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3 Employer Approaches to Purchasing EAP Around the World

3 Employer Approaches to Purchasing EAP Around the World

Typically, employers either prefer to implement a single global EAP supplier or utilize a variety of regional or local vendors around the world. The argument for a single vendor includes broad geographical coverage, ease of communication, centralized account management and standard data reporting. However, there is a lack of consensus on whether one global vendor can meet the needs of a multinational workforce and have sufficient knowledge of country-specific legal issues, cultural norms and local providers. Regardless of the model chosen, core services should include high-touch account management, legal compliance, quality local services that are culturally appropriate, quality and access as priority over cost, telephone-based and face-to-face service options, language- and culture-specific electronic services, robust websites and promotional materials and customized data reporting.

Organizations also differ as to whether they purchase an EAP on a centralized, decentralized or mixed basis:

  • Centralized: Headquarters selects a program that covers all subsidiaries across the world. If global vendors aren’t viable, they might choose regional partners instead. However, headquarters may or may not actually fund the program globally. Strengths of this model include a simple sales process, the potential for lower rates because of more covered lives, standardized reporting and a consistent worldwide program. However, subsidiaries may feel like the program has been forced on them, which may affect local-buy in.
  • Decentralized: Each subsidiary chooses an individual EAP vendor. Strengths of this model include the fact that locals may be more aware of their particular needs and a there is potential for greater buy-in and ownership over the program. Weaknesses include that in-country staff may not be familiar enough with EAP to either choose to have a program or to know what type of program to choose, and the sales process is more difficult and costs may be higher due to fewer employees covered. To mitigate those challenges, some multinationals offer corporate guidance to each location on procurement and provision standards.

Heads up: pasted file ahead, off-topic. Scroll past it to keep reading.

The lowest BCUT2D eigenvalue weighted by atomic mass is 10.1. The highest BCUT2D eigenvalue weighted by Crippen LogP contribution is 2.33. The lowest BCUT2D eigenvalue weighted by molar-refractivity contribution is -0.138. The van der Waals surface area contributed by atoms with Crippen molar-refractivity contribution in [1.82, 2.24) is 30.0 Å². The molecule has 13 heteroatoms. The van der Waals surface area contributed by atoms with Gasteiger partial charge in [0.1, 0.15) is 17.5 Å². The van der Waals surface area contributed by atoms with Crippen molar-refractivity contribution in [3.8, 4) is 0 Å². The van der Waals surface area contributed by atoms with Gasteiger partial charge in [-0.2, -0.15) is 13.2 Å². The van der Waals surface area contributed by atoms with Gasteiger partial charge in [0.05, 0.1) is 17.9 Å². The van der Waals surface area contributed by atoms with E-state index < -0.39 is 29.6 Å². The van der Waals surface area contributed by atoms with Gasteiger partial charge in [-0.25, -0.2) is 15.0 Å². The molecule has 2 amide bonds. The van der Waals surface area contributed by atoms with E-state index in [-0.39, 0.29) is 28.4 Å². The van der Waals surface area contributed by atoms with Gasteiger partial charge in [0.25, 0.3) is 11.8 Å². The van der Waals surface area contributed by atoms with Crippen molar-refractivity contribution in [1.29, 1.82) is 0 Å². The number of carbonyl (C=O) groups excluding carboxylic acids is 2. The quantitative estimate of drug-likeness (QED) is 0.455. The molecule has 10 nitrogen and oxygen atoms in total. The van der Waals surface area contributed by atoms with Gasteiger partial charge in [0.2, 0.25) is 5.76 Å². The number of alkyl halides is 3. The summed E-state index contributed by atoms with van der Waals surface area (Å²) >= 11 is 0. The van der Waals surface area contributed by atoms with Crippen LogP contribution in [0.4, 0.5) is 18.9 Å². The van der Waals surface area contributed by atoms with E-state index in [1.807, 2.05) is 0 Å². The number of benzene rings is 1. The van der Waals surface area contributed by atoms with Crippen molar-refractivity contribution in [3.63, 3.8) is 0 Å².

• Mixed: Headquarters chooses a preferred supplier and negotiates rates. However, unlike the centralized model, local subsidiaries have the ability to choose whether they want to use the chosen provider or use a different one -- or not implement an EAP at all. Strengths of this model include lower costs due to increased employee size and local staff will still feel like they are given a choice. Weaknesses are that local subsidiaries may not buy into the program and if they do, the worldwide launch may be staggered.

Ultimately an employer needs to decide which method is most appropriate for the company given available resources.

For additional information on global EAP programs see the Full Toolkit for members of the Global Business Group on Health.